ODU releases survey on flooding in Hampton Roads

Posted at 6:51 AM, Dec 17, 2019

NORFOLK, Va. - Hampton Roads and flooding go hand-in-hand, but just how many people see it as an issue where they live?

Old Dominion University says only about 25 percent say it's a recurring issue in their neighborhood.

That number comes from the university's latest Life in Hampton Roads survey, which asks people in all seven of the region's cities questions covering a number of topics, including flooding.

25 percent is down from around 33 percent in last year's survey.

“We just might have kind of hit fewer people that are in neighborhoods that have problems with flooding this year. We have kind of seen it decline over the past five years," said Tancy Vandecar-Burdin, Director of ODU's Social Science Research Center.

Findings differ when broken down from city to city. The study found nearly 40 percent of people surveyed in Portsmouth saw flooding as a recurring issue. Just 12 percent in Suffolk.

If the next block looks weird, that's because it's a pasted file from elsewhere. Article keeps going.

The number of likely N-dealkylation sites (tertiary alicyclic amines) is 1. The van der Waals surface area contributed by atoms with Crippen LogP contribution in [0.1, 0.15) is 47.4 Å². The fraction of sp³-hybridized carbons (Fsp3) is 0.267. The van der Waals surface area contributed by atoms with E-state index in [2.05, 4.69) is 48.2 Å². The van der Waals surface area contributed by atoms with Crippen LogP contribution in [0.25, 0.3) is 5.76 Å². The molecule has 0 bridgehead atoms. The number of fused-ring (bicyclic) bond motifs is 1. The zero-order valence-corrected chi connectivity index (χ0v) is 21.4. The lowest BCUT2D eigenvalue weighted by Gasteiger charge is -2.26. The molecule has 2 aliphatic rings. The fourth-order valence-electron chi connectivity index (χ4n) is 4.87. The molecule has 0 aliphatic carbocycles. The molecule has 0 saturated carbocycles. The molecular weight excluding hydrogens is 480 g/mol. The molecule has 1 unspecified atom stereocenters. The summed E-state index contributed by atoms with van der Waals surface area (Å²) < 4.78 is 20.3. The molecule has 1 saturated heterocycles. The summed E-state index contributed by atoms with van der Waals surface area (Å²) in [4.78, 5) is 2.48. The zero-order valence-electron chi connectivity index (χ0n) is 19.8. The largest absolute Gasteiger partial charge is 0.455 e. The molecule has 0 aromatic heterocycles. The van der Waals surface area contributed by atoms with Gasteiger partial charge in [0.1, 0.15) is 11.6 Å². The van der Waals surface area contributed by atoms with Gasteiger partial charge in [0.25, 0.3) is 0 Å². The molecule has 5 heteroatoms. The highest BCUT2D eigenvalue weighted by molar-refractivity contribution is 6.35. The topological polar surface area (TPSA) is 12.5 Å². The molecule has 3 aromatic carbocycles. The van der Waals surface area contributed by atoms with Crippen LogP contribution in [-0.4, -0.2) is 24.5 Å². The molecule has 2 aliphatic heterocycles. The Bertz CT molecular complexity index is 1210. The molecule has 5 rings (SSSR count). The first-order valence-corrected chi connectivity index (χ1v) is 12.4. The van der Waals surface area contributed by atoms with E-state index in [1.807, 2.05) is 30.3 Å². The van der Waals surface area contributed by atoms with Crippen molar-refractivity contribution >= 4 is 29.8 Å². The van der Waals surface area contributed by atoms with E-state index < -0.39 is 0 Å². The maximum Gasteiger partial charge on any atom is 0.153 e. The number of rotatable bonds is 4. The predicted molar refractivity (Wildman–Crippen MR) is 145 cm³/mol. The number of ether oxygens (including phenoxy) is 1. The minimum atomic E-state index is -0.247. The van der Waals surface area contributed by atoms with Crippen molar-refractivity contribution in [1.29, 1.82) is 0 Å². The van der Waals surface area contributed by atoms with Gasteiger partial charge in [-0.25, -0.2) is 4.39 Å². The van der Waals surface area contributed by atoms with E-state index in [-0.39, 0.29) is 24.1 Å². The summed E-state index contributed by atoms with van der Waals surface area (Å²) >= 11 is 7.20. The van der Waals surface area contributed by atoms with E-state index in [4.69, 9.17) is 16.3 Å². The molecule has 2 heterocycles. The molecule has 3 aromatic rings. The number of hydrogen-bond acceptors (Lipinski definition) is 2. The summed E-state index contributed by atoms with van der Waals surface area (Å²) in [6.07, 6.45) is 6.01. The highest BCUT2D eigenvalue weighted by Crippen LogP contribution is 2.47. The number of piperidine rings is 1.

Courtesy: ODU

As for flood insurance -- about 30 percent of respondents said they had it with a little more than half saying their homeowner's or renter's insurance covers flooding.

Courtesy: ODU

Of the 822 people surveyed, just under 67 percent said they own or are in the process of buying their own home. 28.6 percent said they rented with the rest saying they had other arrangements.

Researchers say this information is important because it gives decision-makers and city leaders an idea of what people are saying when it comes to the flooding issue.

“I think we need to be aware of what people think, what their perceptions are," said Vandecar-Burdin. "Just because faculty here and elsewhere do a lot of research on sea-level rise and flooding, if people don’t think it’s a problem, then that’s an issue we need to work a little bit on communicating with people about the risks of flooding and what that’s going to look like in 5, 10, 20, 25 years.”

The survey was conducted between May and July of this year.

ODU expects release responses to political and transportation-related questions sometime in January.